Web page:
ORONO — After three hours spent in executive session, the board of directors of the Municipal Review Committee on Friday chose to postpone two items that required votes on its special board meeting agenda.

The MRC is a nonprofit organization that represents 187 municipalities in Maine that send their solid waste to the Penobscot Energy Recovery Corporation. By 2018, when the contract between the MRC and PERC ends, it has agreed to send waste to a yet-to-be-built plant in Hampden run by Fiberight that plans to separate recyclables from organic waste, then convert the organics into biofuels.

More than 100 Maine towns have signed on to stay with the MRC through this transition, which the MRC says will be a more affordable alternative to what PERC will charge in tipping fees in the new contract. However, some opponents of the Fiberight plan say it’s not the best for the environment and that the plant may not be technically feasible.

The board met Friday morning to discuss a proposed settlement with USA Energy Group, which the MRC alleges misused partnership money for lobbying purposes of which the MRC did not approve. A closed judicial settlement conference was held on Aug. 24.

On the agenda was an item to vote on approving the final settlement terms, but the board chose to postponed that item until a meeting next Friday.

“The board has some questions and concerns that we hope will be addressed in the next week,” said board treasurer Sophie Wilson, who is also town manager of Orono.


After the meeting ended, board member Ken Fletcher, who is also a Winslow town councilor, said the agreements are very specific and the board wants their legal counsel to review the contracts and the settlement before they make a decision. He said this settlement is for the previous litigation issues but has been “expanded” and is “more comprehensive,” though he wouldn’t give further details at the time.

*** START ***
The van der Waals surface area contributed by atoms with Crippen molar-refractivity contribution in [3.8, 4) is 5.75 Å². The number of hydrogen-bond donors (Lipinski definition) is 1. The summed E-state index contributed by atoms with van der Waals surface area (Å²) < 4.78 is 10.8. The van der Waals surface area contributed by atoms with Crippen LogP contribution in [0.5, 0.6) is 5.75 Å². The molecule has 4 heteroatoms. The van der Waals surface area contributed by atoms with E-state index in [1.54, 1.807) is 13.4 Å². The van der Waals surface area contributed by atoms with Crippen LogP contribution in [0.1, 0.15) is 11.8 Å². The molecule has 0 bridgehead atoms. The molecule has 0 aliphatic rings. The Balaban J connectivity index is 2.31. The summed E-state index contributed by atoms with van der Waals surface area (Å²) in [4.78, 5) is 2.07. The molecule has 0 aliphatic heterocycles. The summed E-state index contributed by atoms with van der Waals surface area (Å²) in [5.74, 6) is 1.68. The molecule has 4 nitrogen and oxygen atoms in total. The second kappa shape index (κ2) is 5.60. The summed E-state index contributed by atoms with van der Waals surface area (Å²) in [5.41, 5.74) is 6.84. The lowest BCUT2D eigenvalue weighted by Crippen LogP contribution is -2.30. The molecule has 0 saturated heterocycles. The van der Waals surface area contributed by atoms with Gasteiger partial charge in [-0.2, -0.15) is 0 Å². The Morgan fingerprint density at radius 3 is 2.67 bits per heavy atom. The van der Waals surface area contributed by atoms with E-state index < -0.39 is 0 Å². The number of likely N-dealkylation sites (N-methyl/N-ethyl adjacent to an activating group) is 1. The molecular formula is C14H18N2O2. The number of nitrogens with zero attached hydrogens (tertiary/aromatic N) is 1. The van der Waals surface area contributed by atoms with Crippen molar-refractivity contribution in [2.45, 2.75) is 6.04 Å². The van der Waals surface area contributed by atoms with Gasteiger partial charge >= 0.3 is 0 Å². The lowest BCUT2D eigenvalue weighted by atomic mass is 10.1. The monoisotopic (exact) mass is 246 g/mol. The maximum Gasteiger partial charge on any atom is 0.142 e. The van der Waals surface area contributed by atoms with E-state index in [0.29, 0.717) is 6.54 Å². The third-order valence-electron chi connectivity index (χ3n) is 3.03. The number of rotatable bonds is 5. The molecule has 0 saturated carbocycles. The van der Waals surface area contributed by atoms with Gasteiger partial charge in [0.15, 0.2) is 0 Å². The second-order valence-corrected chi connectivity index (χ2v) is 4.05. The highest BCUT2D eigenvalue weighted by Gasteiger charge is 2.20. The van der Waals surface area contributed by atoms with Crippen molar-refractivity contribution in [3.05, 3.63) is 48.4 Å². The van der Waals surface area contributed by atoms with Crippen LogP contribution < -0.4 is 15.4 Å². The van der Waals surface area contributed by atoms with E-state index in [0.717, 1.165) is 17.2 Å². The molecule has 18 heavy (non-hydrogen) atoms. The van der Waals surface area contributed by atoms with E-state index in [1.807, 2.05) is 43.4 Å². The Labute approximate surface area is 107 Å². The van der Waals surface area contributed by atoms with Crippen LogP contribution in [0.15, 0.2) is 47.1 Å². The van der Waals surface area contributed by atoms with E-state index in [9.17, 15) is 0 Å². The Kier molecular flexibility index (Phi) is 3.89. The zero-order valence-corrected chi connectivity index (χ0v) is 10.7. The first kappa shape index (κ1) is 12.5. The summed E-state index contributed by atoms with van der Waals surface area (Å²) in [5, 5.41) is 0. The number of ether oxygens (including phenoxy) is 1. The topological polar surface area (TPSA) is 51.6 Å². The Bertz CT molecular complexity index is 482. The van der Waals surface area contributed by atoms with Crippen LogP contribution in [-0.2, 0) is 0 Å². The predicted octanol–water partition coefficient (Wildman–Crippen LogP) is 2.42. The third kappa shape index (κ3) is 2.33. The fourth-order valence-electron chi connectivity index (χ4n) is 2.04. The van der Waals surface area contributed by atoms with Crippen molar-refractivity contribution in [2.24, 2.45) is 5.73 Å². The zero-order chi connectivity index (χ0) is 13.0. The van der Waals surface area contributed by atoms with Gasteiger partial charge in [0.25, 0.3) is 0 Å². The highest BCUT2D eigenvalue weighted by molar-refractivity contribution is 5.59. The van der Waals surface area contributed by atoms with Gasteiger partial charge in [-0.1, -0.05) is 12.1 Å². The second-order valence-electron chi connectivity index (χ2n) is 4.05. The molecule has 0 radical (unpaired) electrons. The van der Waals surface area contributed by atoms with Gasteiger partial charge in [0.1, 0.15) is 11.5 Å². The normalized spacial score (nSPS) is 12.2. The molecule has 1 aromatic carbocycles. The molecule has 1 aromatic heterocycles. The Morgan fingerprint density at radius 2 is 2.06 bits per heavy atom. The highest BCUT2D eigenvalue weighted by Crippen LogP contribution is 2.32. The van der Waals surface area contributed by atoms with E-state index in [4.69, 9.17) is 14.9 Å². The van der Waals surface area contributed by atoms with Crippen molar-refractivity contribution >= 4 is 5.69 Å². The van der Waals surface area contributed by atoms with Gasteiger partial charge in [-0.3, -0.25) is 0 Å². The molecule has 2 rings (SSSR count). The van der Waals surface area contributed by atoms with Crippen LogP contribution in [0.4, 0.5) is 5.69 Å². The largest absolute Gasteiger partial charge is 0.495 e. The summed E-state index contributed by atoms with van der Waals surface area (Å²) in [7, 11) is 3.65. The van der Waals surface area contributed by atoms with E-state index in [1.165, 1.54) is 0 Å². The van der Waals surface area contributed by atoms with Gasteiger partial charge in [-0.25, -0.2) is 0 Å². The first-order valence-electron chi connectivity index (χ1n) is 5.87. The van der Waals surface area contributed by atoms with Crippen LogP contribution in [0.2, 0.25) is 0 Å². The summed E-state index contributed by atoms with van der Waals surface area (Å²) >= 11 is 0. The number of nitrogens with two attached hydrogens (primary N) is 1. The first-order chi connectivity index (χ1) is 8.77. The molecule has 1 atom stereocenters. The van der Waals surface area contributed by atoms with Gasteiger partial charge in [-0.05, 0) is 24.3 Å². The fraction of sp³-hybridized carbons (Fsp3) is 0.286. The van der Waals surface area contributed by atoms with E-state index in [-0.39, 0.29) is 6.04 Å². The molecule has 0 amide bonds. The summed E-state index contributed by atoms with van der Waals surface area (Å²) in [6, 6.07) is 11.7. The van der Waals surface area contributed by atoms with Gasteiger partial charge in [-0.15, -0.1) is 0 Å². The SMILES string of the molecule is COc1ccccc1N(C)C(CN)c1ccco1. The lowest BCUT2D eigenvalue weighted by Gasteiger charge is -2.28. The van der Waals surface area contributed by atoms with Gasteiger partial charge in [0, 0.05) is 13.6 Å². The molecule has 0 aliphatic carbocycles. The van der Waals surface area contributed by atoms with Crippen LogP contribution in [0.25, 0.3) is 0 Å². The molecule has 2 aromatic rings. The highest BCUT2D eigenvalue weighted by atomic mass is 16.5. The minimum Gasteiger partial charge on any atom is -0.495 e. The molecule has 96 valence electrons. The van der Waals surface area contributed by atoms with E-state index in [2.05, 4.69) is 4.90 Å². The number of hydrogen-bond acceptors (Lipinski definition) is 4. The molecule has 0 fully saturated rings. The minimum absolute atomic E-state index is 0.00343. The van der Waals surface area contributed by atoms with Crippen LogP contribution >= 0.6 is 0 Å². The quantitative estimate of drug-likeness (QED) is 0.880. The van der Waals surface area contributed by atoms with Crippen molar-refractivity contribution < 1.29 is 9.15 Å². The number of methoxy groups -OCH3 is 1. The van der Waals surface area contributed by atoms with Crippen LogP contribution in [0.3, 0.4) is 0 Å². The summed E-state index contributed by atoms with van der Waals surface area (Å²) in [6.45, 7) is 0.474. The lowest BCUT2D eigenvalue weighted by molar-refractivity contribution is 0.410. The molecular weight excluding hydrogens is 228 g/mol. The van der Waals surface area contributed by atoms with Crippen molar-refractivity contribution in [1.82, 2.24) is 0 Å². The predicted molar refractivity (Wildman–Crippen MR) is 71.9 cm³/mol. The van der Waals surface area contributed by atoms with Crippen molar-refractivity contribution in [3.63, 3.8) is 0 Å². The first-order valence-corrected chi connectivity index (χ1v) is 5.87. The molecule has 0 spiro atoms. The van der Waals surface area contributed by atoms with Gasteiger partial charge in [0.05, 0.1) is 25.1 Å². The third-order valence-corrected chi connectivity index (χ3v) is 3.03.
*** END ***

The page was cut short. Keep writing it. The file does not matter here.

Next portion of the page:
Board members also discussed the rights and duties of the MRC and Fiberight as written in the development agreement during executive session.

After the meeting, Fletcher said the board wants to verify the portion and timing of MRC’s investment in the Fiberight project.

“We’re at a very critical stage, so we’re trying to make sure everything we do is consistent with what our commitments are,” he said.

On the agenda was a vote to appropriate funds for the road and infrastructure portion of the Fiberight project, which is the investment the MRC had agreed to make in exchange for Fiberight building the plant. The vote was tabled to be taken at a later time.

Wilson reported about $89,000 of bills payable to the board, most of which were routine, she said. One large bill came from Hampden for $14,000 to pay out the board’s escrow balance from the town’s Planning Board for local permitting costs.


“Could we review the terms of agreement and make sure we are applying costs appropriately?” said board member Cathy Conlow, who is also the city manager of Bangor. Wilson agreed and requested that MRC Executive Director Greg Lounder discuss cost-sharing opportunities with Fiberight.

Craig Stuart-Paul, founder and CEO of Fiberight, said he hadn’t been approached about cost-sharing the permits beforehand but that he would be willing to discuss that with the board.

The finance committee chose not to meet after the special board meeting.

The board will meet at the Orono Town Office at 9:30 a.m. on Friday, Sept. 30.

Madeline St. Amour – 861-9239


Twitter: @madelinestamour

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